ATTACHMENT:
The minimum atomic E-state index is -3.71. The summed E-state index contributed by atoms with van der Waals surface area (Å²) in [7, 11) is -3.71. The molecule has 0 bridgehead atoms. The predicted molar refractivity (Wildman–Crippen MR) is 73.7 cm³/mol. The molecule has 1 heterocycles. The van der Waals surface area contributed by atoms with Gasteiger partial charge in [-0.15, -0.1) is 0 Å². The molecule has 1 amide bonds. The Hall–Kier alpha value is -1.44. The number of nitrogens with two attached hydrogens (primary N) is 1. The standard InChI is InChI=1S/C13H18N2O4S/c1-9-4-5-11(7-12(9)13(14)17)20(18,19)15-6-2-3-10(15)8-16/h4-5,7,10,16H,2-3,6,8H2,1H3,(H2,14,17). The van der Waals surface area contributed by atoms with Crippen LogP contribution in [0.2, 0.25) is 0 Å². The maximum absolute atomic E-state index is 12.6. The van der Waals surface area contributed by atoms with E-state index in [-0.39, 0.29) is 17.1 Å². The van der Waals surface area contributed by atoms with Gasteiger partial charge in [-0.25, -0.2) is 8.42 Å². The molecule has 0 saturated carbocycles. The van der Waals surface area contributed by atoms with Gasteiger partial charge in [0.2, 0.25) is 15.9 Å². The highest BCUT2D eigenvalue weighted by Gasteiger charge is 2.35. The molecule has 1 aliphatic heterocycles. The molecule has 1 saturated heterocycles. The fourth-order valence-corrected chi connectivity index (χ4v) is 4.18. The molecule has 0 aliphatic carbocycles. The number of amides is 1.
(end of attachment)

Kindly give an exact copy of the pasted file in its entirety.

The minimum atomic E-state index is -3.71. The summed E-state index contributed by atoms with van der Waals surface area (Å²) in [7, 11) is -3.71. The molecule has 0 bridgehead atoms. The predicted molar refractivity (Wildman–Crippen MR) is 73.7 cm³/mol. The molecule has 1 heterocycles. The van der Waals surface area contributed by atoms with Gasteiger partial charge in [-0.15, -0.1) is 0 Å². The molecule has 1 amide bonds. The Hall–Kier alpha value is -1.44. The number of nitrogens with two attached hydrogens (primary N) is 1. The standard InChI is InChI=1S/C13H18N2O4S/c1-9-4-5-11(7-12(9)13(14)17)20(18,19)15-6-2-3-10(15)8-16/h4-5,7,10,16H,2-3,6,8H2,1H3,(H2,14,17). The van der Waals surface area contributed by atoms with Crippen LogP contribution in [0.2, 0.25) is 0 Å². The maximum absolute atomic E-state index is 12.6. The van der Waals surface area contributed by atoms with E-state index in [-0.39, 0.29) is 17.1 Å². The van der Waals surface area contributed by atoms with Gasteiger partial charge in [-0.25, -0.2) is 8.42 Å². The molecule has 0 saturated carbocycles. The van der Waals surface area contributed by atoms with Gasteiger partial charge in [0.2, 0.25) is 15.9 Å². The highest BCUT2D eigenvalue weighted by Gasteiger charge is 2.35. The molecule has 1 aliphatic heterocycles. The molecule has 1 saturated heterocycles. The fourth-order valence-corrected chi connectivity index (χ4v) is 4.18. The molecule has 0 aliphatic carbocycles. The number of amides is 1.